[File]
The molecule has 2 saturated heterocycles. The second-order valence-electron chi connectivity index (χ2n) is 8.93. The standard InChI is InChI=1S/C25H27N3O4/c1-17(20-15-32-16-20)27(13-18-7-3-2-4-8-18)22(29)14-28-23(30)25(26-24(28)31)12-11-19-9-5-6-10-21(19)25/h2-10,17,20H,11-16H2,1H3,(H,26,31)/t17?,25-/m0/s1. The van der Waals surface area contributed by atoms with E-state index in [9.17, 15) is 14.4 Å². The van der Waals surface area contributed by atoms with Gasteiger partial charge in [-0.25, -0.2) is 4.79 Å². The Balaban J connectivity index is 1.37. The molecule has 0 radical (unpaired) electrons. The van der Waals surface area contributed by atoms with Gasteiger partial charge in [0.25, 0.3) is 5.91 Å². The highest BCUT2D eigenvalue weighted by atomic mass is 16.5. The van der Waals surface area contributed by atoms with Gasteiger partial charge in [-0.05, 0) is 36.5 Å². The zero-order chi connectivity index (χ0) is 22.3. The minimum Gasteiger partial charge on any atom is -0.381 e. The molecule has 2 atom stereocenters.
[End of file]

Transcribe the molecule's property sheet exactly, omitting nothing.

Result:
The molecule has 2 saturated heterocycles. The second-order valence-electron chi connectivity index (χ2n) is 8.93. The standard InChI is InChI=1S/C25H27N3O4/c1-17(20-15-32-16-20)27(13-18-7-3-2-4-8-18)22(29)14-28-23(30)25(26-24(28)31)12-11-19-9-5-6-10-21(19)25/h2-10,17,20H,11-16H2,1H3,(H,26,31)/t17?,25-/m0/s1. The van der Waals surface area contributed by atoms with E-state index in [9.17, 15) is 14.4 Å². The van der Waals surface area contributed by atoms with Gasteiger partial charge in [-0.25, -0.2) is 4.79 Å². The Balaban J connectivity index is 1.37. The molecule has 0 radical (unpaired) electrons. The van der Waals surface area contributed by atoms with Gasteiger partial charge in [0.25, 0.3) is 5.91 Å². The highest BCUT2D eigenvalue weighted by atomic mass is 16.5. The van der Waals surface area contributed by atoms with Gasteiger partial charge in [-0.05, 0) is 36.5 Å². The zero-order chi connectivity index (χ0) is 22.3. The minimum Gasteiger partial charge on any atom is -0.381 e. The molecule has 2 atom stereocenters.